Individuals with at least the equivalent of the B.A. degree in the natural sciences may be admitted to the Graduate School as candidates for the M.S. degree or as precandidates for the Ph.D. degree in chemistry. A student in the M.S. program may request to transfer to the Ph.D. program by petition to the department.
The department admissions committee considers applicants' grade point averages and normally requires above-average performance in all areas of chemistry as well as physics and mathematics, or other evidence of high aptitude for graduate work in chemistry. Applicants' GRE scores, letters of recommendation, and academic programs are also considered. In some cases the committee may require successful completion of undergraduate course work as a condition of enrollment as a regular student.
Students with bachelor's degrees in fields other than chemistry may be admitted to pursue graduate studies in chemistry, but they must make up background deficiencies, usually by taking undergraduate course work.
Teaching assistantships are available to qualified applicants. Research assistantships and fellowships are available for advanced students. Departmental support is not normally available beyond the fifth year in the program. For further information,
contact the Department of Chemistry & Biochemistry Graduate Admissions.
Students who have been admitted for graduate work in chemistry will be contacted by the Director of Graduate Studies in order to develop a tentative plan of study which takes into consideration the student's background and interests. Entering students are required to demonstrate proficiency at the undergraduate level in four areas of chemistry (biochemistry, organic, inorganic, physical, and analytical).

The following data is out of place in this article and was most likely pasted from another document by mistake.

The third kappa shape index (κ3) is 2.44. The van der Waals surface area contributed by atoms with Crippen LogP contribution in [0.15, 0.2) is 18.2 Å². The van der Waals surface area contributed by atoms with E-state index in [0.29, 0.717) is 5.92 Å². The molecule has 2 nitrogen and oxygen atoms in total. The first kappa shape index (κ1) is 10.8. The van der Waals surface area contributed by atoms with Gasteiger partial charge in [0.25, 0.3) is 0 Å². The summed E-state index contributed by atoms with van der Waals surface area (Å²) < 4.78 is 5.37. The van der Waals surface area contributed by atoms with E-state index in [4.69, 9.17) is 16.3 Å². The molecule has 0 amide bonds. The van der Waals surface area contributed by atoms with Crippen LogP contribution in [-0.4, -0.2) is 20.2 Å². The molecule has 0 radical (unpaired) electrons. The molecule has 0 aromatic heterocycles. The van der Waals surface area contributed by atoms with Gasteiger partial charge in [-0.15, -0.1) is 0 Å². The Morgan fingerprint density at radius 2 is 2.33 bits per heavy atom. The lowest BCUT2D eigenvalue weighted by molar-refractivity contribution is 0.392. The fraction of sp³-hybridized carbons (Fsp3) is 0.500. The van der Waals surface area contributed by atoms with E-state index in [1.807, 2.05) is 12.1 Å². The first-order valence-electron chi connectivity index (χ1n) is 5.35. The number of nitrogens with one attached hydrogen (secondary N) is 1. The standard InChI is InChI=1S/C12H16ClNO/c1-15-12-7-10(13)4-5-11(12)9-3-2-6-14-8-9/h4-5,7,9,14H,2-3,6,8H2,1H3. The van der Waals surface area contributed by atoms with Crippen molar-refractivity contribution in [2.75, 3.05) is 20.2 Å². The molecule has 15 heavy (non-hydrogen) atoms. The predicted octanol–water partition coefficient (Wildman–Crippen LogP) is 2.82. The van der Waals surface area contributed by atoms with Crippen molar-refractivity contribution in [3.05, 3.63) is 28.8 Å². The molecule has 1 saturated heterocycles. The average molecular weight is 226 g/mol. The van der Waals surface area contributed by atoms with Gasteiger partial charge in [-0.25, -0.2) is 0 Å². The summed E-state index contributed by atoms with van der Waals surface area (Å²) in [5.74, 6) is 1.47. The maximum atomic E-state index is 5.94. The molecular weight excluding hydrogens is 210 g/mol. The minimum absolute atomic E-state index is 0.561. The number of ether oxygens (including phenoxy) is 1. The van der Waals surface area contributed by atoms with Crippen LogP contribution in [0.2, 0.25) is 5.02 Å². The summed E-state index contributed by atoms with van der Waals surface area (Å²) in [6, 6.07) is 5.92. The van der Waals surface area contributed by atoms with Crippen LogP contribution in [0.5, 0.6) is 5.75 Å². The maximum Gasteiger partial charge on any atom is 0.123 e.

Proficiency may be demonstrated in one of the following ways:
- Outstanding performance in recent undergraduate course work.
- Satisfactory performance in standardized placement examinations. These examinations are given twice a year, approximately one week before the beginning of the fall and winter semesters.
- Successful completion of assigned course work.
The ultimate choice of whether students may enroll in the M.S. or Ph.D. degree programs resides with the chemistry faculty.
In addition to the Graduate School admission requirements, the following requirements apply to the MS in Chemistry program:
- BS or BA in a scientific discipline is required, although other degrees will be considered for strong candidates. The admission committee will evaluate previous coursework to determine potential for success.
- Minimum of 3.00 GPA on 4.0 scale. Students whose GPA is 2.75 to 2.99 may be admitted under some circumstances.
Two Letters of Recommendation.
Official transcripts from all universities attended.
- The Graduate Record Examination General Test is NOT required, but may add value to the application.
- International students are required to document English proficiency by providing scores from an internationally accepted standardized examination prior to admission decision.